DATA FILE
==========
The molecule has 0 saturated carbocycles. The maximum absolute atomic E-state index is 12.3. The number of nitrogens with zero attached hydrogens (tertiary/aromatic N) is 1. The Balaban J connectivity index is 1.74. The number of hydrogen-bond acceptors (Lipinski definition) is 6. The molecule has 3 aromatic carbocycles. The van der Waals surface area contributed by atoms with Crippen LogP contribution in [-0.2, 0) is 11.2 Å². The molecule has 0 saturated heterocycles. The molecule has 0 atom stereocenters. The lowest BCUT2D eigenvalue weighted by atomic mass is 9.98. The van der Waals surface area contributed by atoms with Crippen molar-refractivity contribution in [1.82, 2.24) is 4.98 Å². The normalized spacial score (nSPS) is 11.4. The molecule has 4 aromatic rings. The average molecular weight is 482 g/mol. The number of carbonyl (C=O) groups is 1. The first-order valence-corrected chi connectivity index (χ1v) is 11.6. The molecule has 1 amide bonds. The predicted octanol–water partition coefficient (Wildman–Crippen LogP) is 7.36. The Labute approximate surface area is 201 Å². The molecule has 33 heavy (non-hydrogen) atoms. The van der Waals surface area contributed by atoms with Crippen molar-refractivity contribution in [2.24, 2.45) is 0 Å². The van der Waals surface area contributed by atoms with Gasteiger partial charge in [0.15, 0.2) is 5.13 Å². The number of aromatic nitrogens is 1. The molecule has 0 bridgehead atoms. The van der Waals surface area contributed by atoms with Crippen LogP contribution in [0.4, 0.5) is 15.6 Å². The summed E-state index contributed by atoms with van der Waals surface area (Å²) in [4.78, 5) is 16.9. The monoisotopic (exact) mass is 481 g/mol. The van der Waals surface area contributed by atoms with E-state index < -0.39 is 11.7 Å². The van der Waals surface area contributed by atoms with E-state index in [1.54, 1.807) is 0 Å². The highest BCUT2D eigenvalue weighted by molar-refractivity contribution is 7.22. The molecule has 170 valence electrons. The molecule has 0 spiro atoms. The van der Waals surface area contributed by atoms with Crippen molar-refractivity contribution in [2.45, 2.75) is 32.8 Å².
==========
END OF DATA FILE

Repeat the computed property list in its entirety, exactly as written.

The molecule has 0 saturated carbocycles. The maximum absolute atomic E-state index is 12.3. The number of nitrogens with zero attached hydrogens (tertiary/aromatic N) is 1. The Balaban J connectivity index is 1.74. The number of hydrogen-bond acceptors (Lipinski definition) is 6. The molecule has 3 aromatic carbocycles. The van der Waals surface area contributed by atoms with Crippen LogP contribution in [-0.2, 0) is 11.2 Å². The molecule has 0 saturated heterocycles. The molecule has 0 atom stereocenters. The lowest BCUT2D eigenvalue weighted by atomic mass is 9.98. The van der Waals surface area contributed by atoms with Crippen molar-refractivity contribution in [1.82, 2.24) is 4.98 Å². The normalized spacial score (nSPS) is 11.4. The molecule has 4 aromatic rings. The average molecular weight is 482 g/mol. The number of carbonyl (C=O) groups is 1. The first-order valence-corrected chi connectivity index (χ1v) is 11.6. The molecule has 1 amide bonds. The predicted octanol–water partition coefficient (Wildman–Crippen LogP) is 7.36. The Labute approximate surface area is 201 Å². The molecule has 33 heavy (non-hydrogen) atoms. The van der Waals surface area contributed by atoms with Crippen molar-refractivity contribution in [2.24, 2.45) is 0 Å². The van der Waals surface area contributed by atoms with Gasteiger partial charge in [0.15, 0.2) is 5.13 Å². The number of aromatic nitrogens is 1. The molecule has 0 bridgehead atoms. The van der Waals surface area contributed by atoms with Crippen LogP contribution in [0.4, 0.5) is 15.6 Å². The summed E-state index contributed by atoms with van der Waals surface area (Å²) in [4.78, 5) is 16.9. The monoisotopic (exact) mass is 481 g/mol. The van der Waals surface area contributed by atoms with E-state index < -0.39 is 11.7 Å². The van der Waals surface area contributed by atoms with E-state index in [1.54, 1.807) is 0 Å². The highest BCUT2D eigenvalue weighted by molar-refractivity contribution is 7.22. The molecule has 170 valence electrons. The molecule has 0 spiro atoms. The van der Waals surface area contributed by atoms with Crippen molar-refractivity contribution in [2.45, 2.75) is 32.8 Å².